Margie Turrin, Author at State of the Planet - Page 2 of 6

Margie Turrin, is Education Coordinator at Columbia University’s
Lamont-Doherty Earth Observatory where she develops and runs science education projects for groups from informal community education, to K12 and undergraduate students. Her projects and publications range from engaging students and the public in the polar regions, understanding our Earth and environment, human interactions and impacts on their environment, Hudson River education, biodiversity, mapping and spatial skills assessments.

Recent Posts

Break in Ice Shelf

Year by Year, Line by Line, We Build an Image of Getz Ice Shelf

Changes in Antarctic ice have been dominated by the interaction of the ice and the ocean, and because ice shelves extend out into the water they are vulnerable to melt from the warmer ocean water. Melt can affect them in two ways, through thinning along their length and through causing a retreat of the “grounding line.”

by |November 6, 2016

Using LiDAR to Shine a Light on Ross Ice Shelf

LiDar (Light Detection and Ranging) is a remote sensing technique that uses light to develop an elevation image of the surface of the Earth. It is sensitive enough to image small items such as seals lying on the ice surface.

by |December 4, 2015

The Compact Efficiency of New Airborne Science

The latest team celebration is around the magnetometer data. Magnetics has evolved quite a bit over the years of geophysical sampling. Lamont scientist Robin Bell recalls when in the 1990s working on a project in West Antarctica that the magnetometer was towed on a winch ~100 meters behind the aircraft – now it is nearly cheek to cheek with other instruments!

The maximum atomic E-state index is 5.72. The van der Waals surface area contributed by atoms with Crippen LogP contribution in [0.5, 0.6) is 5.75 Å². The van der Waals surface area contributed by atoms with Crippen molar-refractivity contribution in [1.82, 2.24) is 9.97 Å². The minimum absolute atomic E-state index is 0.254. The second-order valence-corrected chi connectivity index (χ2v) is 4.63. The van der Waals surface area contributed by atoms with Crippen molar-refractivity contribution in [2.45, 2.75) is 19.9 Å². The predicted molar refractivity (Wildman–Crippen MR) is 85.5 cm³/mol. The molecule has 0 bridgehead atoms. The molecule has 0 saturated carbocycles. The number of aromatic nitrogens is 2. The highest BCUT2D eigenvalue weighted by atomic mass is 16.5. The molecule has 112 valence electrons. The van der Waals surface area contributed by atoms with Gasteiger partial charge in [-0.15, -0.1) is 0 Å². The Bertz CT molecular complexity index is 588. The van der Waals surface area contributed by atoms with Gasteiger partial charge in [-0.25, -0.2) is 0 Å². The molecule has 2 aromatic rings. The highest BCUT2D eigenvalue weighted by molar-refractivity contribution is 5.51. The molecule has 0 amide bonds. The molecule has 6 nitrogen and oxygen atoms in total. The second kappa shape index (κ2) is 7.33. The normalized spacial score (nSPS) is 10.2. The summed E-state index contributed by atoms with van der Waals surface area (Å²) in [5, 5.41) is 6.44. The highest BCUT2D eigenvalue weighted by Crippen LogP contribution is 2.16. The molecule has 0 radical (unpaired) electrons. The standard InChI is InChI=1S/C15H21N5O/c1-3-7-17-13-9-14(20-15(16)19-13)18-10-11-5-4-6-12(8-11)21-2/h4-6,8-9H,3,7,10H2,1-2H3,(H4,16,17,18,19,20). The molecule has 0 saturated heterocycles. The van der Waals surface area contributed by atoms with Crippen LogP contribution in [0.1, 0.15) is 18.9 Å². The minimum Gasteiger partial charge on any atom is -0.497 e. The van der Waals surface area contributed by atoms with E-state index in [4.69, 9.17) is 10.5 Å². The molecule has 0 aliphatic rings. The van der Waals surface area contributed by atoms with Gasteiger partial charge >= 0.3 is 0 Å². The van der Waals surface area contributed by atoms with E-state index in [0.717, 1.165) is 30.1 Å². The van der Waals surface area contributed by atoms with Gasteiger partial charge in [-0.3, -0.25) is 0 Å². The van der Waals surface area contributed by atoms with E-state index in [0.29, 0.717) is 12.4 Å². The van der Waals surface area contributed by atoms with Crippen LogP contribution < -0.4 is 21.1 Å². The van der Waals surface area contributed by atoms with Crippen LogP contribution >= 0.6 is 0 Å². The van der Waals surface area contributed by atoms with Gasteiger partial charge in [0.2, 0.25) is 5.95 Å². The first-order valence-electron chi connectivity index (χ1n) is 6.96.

by |November 25, 2015

In One Simple Line of Data You Can Read a Full Story

The lines of data are slowly creeping across our Ross Ice Shelf GIS map and with each new line comes an improved understanding of Ross Ice Shelf. What can you learn from a ‘snapshot’ of data? A radar contains a nice story.

by |November 19, 2015

Unlocking the Secrets of the Ross Ice Shelf

The Ross Ice Shelf is much like the Rosetta Stone. The historic stone inscribed in three scripts told the same story but in different tongues, so when matched together scholars could decode an ancient language. The Antarctic Rosetta Project also brings together three different “scripts,” each written by an Earth system; the ice, the ocean and the underlying bed each have a story to tell.

by |November 13, 2015

Anatomy of an ‘Ice Station’

Completing an “Ice Station” means collecting samples over a wide range of Arctic water and ice conditions. Each station means a major orchestration of people and resources.

by |October 11, 2015

Arctic Magic: One Research Vessel Multiplies to Hundreds

The Arctic is magical, that we know, but when one ship multiplies to hundreds of small boats we really see the effect that Arctic magic can bring.

by |September 21, 2015

A Week of Firsts for This Arctic Nation

We are closing in on a week of intense focus and excitement for GEOTRACES and for the United States around the Arctic. President Obama became the first sitting president to visit Alaska, the US Coast Guard Cutter Healy with US GEOTRACES scientists completed the first unaccompanied US surface vessel transit to the North Pole, and the first group ever to collect trace metals at the North Pole! You might assume these three items are unrelated, but they are in fact tightly linked.

by |September 11, 2015
core repository

It’s as Clear as Mud

For the sampling GEOTRACES is doing in the Arctic there is a specific goal of collecting just the top few dozen centimeters of sediment and the water just above it. Although the plan was good, things don’t always go perfectly.

by |September 6, 2015

Scouring Arctic for Traces of Fukushima and Cosmic Rays

Sounds like the basis for a great scifi thriller…”scientists scour Arctic, hunting for traces of nuclear fallout and ejections from cosmic ray impacts”. In reality this thriller theme is the actual core of the GEOTRACES mission.